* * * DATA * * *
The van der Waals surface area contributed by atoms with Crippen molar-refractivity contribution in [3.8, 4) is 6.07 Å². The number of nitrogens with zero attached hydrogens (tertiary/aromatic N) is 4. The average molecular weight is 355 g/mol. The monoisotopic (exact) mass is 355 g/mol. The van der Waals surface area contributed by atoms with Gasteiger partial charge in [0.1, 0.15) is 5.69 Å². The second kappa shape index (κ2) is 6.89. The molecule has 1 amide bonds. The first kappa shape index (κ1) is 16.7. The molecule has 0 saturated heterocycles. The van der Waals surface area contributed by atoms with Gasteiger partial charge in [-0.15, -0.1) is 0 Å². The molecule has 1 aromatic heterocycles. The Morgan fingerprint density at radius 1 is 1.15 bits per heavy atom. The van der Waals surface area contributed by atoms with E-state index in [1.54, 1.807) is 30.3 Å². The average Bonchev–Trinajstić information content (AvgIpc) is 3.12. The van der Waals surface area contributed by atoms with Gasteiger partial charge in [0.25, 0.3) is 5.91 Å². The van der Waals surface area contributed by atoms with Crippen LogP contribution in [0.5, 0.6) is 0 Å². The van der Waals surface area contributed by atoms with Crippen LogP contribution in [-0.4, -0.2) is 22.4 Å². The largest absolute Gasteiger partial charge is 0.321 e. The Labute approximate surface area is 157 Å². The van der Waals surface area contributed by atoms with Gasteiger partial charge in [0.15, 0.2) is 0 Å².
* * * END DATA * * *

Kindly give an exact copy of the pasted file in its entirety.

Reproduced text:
The van der Waals surface area contributed by atoms with Crippen molar-refractivity contribution in [3.8, 4) is 6.07 Å². The number of nitrogens with zero attached hydrogens (tertiary/aromatic N) is 4. The average molecular weight is 355 g/mol. The monoisotopic (exact) mass is 355 g/mol. The van der Waals surface area contributed by atoms with Gasteiger partial charge in [0.1, 0.15) is 5.69 Å². The second kappa shape index (κ2) is 6.89. The molecule has 1 amide bonds. The first kappa shape index (κ1) is 16.7. The molecule has 0 saturated heterocycles. The van der Waals surface area contributed by atoms with Gasteiger partial charge in [-0.15, -0.1) is 0 Å². The molecule has 1 aromatic heterocycles. The Morgan fingerprint density at radius 1 is 1.15 bits per heavy atom. The van der Waals surface area contributed by atoms with E-state index in [1.54, 1.807) is 30.3 Å². The average Bonchev–Trinajstić information content (AvgIpc) is 3.12. The van der Waals surface area contributed by atoms with Gasteiger partial charge in [0.25, 0.3) is 5.91 Å². The van der Waals surface area contributed by atoms with Crippen LogP contribution in [0.5, 0.6) is 0 Å². The van der Waals surface area contributed by atoms with Crippen LogP contribution in [-0.4, -0.2) is 22.4 Å². The largest absolute Gasteiger partial charge is 0.321 e. The Labute approximate surface area is 157 Å². The van der Waals surface area contributed by atoms with Gasteiger partial charge in [0.15, 0.2) is 0 Å².